[:en]One of the peculiarities of the Museum of Capodimonte is that it has not only the collections of ancient art but also one dedicated to contemporary art, which is kept constantly updated also thanks to the constant acquisitions of artists who are linked to the italian territory and international. This collection is housed on the third floor of the museum together with the nineteenth century gallery and the photographic section.
Which artworks can we find dedicated to the contemporaneous?
It is accessible from the second floor, starting from a room in the attic of the Royal Palace. The beautiful installation by Jannis Kounellis, Untitled from 1989, welcomes visitors into a different world from what they have seen up to that moment.
One of the large black crevices by Italian artist Alberto Burri is located at a distance from the room. It is the beginning of the ’70s when the artist begins his cycle of Cretti, from which he will develop a real strand before creating the most famous with which he covered the remains of the city of Gibellina earthquake in a famous example of Land Art in 1984.
In those same years, Burri received the Feltrinelli Prize for Graphics from the Accademia Nazionale dei Lincei, motivated as follows: “for the quality and invention, albeit in apparent simplicity, of a graphic design made with ultra-modern means, which integrates perfectly with the artist’s painting, of which it is not already a collateral aspect, but almost a vivification that combines extreme rigor to an incomparable expressive purity”.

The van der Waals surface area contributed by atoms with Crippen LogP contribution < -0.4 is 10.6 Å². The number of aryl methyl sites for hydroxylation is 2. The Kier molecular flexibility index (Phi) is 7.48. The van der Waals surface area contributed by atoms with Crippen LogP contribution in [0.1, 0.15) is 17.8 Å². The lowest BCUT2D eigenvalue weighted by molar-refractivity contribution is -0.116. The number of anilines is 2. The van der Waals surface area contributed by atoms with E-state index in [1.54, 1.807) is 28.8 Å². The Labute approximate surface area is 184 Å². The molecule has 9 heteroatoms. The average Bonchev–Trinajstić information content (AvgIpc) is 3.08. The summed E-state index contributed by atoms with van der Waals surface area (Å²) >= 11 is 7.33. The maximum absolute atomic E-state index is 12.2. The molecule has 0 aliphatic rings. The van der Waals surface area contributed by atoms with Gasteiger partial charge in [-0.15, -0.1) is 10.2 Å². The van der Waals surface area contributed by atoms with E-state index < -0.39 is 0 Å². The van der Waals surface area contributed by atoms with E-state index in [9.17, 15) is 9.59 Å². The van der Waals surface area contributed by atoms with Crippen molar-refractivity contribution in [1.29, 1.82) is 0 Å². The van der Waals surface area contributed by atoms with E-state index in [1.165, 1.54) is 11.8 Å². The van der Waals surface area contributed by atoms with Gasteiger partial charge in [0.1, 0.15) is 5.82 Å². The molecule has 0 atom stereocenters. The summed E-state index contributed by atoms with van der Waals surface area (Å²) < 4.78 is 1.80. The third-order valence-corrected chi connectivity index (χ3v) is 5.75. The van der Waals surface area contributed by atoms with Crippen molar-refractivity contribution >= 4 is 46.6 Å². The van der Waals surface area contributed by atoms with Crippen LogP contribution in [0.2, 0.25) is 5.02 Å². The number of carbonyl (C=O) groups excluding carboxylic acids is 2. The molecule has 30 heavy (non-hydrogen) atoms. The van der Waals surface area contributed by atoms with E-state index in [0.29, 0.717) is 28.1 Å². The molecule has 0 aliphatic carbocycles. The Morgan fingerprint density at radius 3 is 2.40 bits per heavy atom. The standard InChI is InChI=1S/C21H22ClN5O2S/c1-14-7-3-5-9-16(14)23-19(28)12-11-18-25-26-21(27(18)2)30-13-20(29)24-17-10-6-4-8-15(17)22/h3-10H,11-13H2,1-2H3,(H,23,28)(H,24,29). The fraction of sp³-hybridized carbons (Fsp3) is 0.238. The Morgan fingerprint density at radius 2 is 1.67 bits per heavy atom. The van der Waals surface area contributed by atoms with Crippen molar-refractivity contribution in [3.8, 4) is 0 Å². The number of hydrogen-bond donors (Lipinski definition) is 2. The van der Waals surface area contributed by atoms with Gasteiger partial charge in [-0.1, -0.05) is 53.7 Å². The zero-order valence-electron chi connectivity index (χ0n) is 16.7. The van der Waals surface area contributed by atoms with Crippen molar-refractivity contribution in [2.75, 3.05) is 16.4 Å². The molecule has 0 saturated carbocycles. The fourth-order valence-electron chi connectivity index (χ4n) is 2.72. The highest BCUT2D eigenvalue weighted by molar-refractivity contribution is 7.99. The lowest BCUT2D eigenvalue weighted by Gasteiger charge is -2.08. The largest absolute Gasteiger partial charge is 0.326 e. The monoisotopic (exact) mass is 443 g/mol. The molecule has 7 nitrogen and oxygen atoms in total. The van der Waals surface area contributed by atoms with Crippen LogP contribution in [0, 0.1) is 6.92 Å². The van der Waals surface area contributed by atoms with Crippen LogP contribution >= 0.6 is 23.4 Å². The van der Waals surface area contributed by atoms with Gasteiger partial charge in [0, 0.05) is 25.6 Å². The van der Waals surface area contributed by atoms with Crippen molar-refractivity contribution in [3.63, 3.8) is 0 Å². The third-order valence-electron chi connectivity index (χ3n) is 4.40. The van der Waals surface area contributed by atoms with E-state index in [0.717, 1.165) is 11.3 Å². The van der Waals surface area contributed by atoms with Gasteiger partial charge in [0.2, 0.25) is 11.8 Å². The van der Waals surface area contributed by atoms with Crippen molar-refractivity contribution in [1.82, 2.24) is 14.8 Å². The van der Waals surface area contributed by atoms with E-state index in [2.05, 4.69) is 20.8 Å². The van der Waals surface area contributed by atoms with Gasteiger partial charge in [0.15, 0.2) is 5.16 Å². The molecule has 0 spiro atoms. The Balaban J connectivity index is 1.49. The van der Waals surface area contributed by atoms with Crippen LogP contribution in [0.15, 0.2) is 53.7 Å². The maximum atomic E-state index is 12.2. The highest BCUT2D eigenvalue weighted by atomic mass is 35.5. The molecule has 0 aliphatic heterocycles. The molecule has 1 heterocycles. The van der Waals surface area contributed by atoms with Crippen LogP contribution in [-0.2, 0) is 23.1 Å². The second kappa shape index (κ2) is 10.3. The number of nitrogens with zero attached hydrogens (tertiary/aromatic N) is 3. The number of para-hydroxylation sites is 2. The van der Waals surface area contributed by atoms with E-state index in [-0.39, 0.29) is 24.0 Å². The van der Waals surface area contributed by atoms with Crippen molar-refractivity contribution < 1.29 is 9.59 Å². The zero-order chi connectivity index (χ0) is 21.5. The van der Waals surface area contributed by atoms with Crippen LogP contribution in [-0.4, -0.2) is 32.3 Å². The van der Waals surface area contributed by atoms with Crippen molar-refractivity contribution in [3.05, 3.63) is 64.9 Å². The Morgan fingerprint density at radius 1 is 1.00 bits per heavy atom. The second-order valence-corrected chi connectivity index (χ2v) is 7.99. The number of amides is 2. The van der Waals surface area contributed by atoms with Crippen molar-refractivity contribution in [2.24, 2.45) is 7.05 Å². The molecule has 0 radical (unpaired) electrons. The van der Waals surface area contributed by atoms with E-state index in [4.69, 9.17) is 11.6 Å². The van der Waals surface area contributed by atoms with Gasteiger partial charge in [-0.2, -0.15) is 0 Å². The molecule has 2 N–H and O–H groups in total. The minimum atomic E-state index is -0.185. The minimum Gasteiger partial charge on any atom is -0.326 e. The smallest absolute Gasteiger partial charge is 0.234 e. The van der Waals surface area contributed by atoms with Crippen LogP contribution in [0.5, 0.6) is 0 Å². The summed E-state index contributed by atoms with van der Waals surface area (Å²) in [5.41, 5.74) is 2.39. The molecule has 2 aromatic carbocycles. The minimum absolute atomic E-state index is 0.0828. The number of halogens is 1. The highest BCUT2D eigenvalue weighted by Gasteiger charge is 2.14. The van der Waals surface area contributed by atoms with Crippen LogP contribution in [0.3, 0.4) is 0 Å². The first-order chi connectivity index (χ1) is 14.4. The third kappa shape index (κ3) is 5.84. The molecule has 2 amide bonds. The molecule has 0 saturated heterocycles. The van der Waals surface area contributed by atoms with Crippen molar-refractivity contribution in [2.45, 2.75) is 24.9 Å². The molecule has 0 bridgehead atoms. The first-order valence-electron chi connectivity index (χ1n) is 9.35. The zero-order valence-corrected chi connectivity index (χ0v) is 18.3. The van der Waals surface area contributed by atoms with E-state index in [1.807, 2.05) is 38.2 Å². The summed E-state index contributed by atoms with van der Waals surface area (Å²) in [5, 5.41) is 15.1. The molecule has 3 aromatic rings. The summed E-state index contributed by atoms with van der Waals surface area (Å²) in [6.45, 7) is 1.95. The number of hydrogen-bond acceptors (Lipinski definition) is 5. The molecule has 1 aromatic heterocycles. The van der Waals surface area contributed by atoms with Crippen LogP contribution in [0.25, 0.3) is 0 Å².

In 1976 Alberto Burri created a monumental cretto, the so-called Great Black Cretto, which was exhibited in the Franklin D. sculpture garden Murphy of the University of Los Angeles (UCLA); A work similar in style, expressive strength and content to that exhibited in Naples, in Capodimonte Museum.
Another important work is located here, it is the installation by Mario Merz, Shockwave (Onda d’urto in italian), made with elements characteristic of his work such as iron, neon, newspapers, stones and glass, or even that of Joseph Kosuth, A grammatical observation, a dark environment with walls lit by neon and mirrors in which it is easy to get lost.
Among other works, the most famous is perhaps Vesuvius by Andy Warhol, in which we see a colorful panorama of the erupting Vesuvius, made with the classic screen printing technique that has distinguished the great American artist.
In addition, there are also works by historicized artists such as Enzo Cucchi, Mimmo Paladino, Hermann Nitsch, Sigmar Polke, Gino De Dominicis, Giulio Paolini, Michelangelo Pistoletto, Luigi Mainolfi and Ettore Spalletti.
INFORMATION Address: Via Miano, 2, 80131 Napoli NA Orari: Mon-Sun 8.30-19.30 (Wednesday closing day) – € 12 full – € 2 reduced for visitors aged between 18 and 25 years – € 4 second floor museum ticket including exhibition on days with free admission and for holders of artecard. Free entrance for children under 18 years of age
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